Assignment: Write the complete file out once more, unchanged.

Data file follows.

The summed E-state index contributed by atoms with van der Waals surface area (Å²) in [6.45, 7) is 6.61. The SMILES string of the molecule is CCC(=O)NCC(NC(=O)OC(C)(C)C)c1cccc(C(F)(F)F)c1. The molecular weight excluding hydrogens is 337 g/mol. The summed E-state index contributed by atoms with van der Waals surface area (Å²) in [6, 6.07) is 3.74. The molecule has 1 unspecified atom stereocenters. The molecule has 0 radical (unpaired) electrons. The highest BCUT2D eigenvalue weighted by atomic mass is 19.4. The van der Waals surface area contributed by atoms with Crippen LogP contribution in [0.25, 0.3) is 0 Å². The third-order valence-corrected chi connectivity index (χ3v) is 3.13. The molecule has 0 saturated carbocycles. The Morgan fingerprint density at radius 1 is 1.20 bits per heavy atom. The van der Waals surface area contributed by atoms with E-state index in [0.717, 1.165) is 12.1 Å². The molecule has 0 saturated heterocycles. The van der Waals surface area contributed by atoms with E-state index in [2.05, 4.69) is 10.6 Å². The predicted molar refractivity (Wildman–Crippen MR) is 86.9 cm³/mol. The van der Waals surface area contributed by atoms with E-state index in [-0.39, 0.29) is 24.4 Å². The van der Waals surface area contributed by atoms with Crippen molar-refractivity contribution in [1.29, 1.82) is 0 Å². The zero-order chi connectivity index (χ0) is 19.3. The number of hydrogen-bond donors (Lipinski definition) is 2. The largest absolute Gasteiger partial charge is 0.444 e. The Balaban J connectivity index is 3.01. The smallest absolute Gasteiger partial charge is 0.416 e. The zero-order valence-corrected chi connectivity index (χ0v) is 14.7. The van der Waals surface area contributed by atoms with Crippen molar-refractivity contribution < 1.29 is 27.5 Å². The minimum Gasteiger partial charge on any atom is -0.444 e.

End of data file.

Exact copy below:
The summed E-state index contributed by atoms with van der Waals surface area (Å²) in [6.45, 7) is 6.61. The SMILES string of the molecule is CCC(=O)NCC(NC(=O)OC(C)(C)C)c1cccc(C(F)(F)F)c1. The molecular weight excluding hydrogens is 337 g/mol. The summed E-state index contributed by atoms with van der Waals surface area (Å²) in [6, 6.07) is 3.74. The molecule has 1 unspecified atom stereocenters. The molecule has 0 radical (unpaired) electrons. The highest BCUT2D eigenvalue weighted by atomic mass is 19.4. The van der Waals surface area contributed by atoms with Crippen LogP contribution in [0.25, 0.3) is 0 Å². The third-order valence-corrected chi connectivity index (χ3v) is 3.13. The molecule has 0 saturated carbocycles. The Morgan fingerprint density at radius 1 is 1.20 bits per heavy atom. The van der Waals surface area contributed by atoms with E-state index in [0.717, 1.165) is 12.1 Å². The molecule has 0 saturated heterocycles. The van der Waals surface area contributed by atoms with E-state index in [2.05, 4.69) is 10.6 Å². The predicted molar refractivity (Wildman–Crippen MR) is 86.9 cm³/mol. The van der Waals surface area contributed by atoms with E-state index in [-0.39, 0.29) is 24.4 Å². The van der Waals surface area contributed by atoms with Crippen molar-refractivity contribution in [1.29, 1.82) is 0 Å². The zero-order chi connectivity index (χ0) is 19.3. The number of hydrogen-bond donors (Lipinski definition) is 2. The largest absolute Gasteiger partial charge is 0.444 e. The Balaban J connectivity index is 3.01. The smallest absolute Gasteiger partial charge is 0.416 e. The zero-order valence-corrected chi connectivity index (χ0v) is 14.7. The van der Waals surface area contributed by atoms with Crippen molar-refractivity contribution < 1.29 is 27.5 Å². The minimum Gasteiger partial charge on any atom is -0.444 e.